--recurse-submodules option, and check out the branch named
Let's open a terminal window and change directories to the
/docker directory under our project’s repository.
To start our Docker Redis image, we’ll use the docker-compose command as follows:
You should see output similar to this:
The redis-cli is the Redis command line interface, a simple program that allows you to send commands to Redis, and read the replies sent by the server, directly from the terminal.
Find the container name using
docker container ls:
With the name
docker_redis_1 we can run bash in the container and then start the redis-cli:
If you already have the Redis CLI installed locally, you can launch it by simply entering:
The most basic of commands, PING is used to “ping” the server. If we get a response back, we know that the Redis server is alive and kicking:
Since we have a customized Redis instance which includes several Redis modules, we can check for which modules have been installed:
Keys are unique identifiers, whose value can be any one of the data types that Redis supports. These data types range from simple Strings, to Lists, Sets, and even Streams. Each data type has its own set of behaviors and commands associated with it.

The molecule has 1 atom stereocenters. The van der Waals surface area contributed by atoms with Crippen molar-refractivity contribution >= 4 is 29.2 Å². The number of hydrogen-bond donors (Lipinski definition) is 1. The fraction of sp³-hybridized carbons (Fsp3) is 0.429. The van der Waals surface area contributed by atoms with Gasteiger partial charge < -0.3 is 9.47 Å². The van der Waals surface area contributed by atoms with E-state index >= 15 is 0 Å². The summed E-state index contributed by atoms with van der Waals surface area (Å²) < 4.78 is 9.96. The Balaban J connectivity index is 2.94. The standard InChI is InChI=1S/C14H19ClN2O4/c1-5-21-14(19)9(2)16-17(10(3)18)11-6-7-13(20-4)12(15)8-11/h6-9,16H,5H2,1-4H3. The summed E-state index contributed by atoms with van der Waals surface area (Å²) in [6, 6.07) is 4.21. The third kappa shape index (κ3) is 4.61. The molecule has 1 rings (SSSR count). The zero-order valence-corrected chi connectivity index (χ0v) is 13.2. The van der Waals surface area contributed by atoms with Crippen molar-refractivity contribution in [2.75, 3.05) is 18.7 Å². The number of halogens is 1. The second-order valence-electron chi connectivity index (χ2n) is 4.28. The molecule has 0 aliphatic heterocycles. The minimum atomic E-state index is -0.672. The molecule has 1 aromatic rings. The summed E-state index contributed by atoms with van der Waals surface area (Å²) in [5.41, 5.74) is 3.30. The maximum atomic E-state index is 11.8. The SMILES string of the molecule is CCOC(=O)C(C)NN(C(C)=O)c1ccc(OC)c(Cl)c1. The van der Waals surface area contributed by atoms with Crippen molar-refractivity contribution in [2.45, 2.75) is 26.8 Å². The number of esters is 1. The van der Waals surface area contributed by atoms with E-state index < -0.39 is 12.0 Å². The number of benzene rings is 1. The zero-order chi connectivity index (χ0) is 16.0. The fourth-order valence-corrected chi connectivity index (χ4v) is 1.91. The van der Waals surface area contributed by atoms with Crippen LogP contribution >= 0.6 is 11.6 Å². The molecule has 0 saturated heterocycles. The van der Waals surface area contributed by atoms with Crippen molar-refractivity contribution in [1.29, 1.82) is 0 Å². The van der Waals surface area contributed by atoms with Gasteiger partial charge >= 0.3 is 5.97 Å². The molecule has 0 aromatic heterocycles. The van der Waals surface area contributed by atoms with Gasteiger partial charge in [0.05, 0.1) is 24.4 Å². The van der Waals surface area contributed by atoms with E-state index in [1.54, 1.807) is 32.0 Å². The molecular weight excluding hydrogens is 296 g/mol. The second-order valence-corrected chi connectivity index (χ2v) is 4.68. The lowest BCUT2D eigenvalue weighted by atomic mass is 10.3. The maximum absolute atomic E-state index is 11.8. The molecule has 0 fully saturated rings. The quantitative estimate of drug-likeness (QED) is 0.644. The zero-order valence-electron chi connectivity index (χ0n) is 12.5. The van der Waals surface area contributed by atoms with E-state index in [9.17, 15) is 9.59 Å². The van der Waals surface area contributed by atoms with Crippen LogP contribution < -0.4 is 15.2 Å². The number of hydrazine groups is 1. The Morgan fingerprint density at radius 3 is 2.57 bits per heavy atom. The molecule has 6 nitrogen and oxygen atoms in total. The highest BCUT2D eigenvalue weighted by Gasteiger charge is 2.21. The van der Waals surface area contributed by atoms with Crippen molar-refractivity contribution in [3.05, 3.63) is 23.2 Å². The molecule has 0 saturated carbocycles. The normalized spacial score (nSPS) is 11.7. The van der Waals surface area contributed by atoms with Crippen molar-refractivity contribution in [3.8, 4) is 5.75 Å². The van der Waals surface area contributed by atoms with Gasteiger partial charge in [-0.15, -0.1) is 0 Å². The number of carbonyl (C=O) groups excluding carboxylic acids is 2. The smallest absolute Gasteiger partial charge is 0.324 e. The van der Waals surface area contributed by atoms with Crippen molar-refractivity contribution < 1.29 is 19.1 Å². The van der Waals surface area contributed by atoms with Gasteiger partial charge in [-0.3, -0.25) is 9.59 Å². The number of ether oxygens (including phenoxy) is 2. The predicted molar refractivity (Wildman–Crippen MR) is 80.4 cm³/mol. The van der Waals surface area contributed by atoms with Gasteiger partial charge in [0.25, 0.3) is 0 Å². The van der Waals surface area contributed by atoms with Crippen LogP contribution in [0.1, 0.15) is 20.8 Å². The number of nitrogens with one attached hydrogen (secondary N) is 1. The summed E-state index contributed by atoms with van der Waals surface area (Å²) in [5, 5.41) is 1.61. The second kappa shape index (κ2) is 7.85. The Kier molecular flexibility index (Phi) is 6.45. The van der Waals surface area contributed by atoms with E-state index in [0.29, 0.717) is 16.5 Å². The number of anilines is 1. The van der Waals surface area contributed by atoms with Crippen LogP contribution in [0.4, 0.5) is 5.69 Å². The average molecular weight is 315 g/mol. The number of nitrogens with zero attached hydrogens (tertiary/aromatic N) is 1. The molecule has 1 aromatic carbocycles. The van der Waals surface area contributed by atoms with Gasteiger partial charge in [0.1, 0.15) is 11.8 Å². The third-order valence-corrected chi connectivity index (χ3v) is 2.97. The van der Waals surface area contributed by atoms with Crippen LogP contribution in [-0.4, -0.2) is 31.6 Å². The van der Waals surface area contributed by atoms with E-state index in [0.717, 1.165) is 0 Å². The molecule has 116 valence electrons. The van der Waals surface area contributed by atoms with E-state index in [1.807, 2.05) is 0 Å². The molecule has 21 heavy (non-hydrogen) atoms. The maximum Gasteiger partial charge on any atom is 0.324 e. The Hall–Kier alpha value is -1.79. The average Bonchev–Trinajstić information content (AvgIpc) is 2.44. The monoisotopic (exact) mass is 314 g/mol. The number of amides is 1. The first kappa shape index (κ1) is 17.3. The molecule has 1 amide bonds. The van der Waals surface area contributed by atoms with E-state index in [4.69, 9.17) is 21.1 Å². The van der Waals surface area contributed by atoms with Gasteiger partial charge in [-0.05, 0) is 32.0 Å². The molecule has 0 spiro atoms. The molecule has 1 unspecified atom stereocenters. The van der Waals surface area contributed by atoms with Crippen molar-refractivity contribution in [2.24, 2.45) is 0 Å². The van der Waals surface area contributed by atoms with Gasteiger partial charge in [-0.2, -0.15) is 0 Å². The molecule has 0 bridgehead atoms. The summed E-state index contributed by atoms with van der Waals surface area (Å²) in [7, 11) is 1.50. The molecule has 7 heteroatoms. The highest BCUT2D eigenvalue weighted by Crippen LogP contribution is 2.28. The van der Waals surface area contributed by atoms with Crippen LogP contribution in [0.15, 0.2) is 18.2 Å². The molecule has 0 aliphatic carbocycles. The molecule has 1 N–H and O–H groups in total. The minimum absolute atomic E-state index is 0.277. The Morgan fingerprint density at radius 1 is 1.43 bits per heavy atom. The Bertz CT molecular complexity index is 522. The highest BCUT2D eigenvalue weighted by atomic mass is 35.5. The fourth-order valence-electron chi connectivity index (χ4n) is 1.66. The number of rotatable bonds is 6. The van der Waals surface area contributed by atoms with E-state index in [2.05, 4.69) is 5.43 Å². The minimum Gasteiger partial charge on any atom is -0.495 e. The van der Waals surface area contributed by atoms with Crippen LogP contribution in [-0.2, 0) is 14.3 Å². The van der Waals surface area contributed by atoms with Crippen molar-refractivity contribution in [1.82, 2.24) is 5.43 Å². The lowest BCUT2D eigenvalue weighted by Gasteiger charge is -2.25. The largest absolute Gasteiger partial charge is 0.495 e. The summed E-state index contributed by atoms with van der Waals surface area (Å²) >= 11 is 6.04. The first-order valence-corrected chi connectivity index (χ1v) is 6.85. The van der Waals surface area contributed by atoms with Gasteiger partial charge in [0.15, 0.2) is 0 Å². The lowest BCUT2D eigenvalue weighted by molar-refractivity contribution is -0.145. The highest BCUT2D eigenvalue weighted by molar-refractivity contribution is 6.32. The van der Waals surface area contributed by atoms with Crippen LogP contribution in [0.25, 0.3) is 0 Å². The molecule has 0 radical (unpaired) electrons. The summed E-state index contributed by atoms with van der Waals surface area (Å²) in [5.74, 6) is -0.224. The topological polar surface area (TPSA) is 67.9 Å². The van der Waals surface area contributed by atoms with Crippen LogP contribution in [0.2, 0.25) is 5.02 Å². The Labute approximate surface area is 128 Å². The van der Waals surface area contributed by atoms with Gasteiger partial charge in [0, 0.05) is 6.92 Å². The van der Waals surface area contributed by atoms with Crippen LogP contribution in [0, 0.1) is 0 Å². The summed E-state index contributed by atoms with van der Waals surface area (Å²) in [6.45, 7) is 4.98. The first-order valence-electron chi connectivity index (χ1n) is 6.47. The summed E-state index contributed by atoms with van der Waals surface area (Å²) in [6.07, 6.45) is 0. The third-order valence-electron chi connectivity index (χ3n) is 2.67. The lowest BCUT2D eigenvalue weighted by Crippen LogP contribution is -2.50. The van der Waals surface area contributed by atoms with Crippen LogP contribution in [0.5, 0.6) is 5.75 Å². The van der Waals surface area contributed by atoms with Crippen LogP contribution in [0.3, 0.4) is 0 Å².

Keys in a Redis database are distributed in a flat keyspace. Redis does not enforce a schema or naming policy for keys. This provides great flexibility, with the organization of the keyspace being the responsibility of the developer. We'll look at ways of managing this later in the course. Redis is famous for being an extremely fast database. This speed comes from the fact that it stores and serves all data from RAM rather than disk. Redis is durable, so your data will be persisted but all reads will be from a copy of the data held in RAM. This makes Redis an excellent choice for applications that require real time data access.
Here's some resources that we think will be useful to you as you discover Redis:
- redis.io - the official website of open source Redis.
- Redis Enterprise Cloud - a fully managed cloud service from Redis Labs with a free plan for getting started.
- The official Redis Docker image.
- For a comprehensive introduction to Redis, we recommend taking a look at the RU101: Introduction to Redis Data Structures course at Redis University. In this free online course, you’ll learn about the data structures in Redis, and you’ll see how to practically apply them in the real world.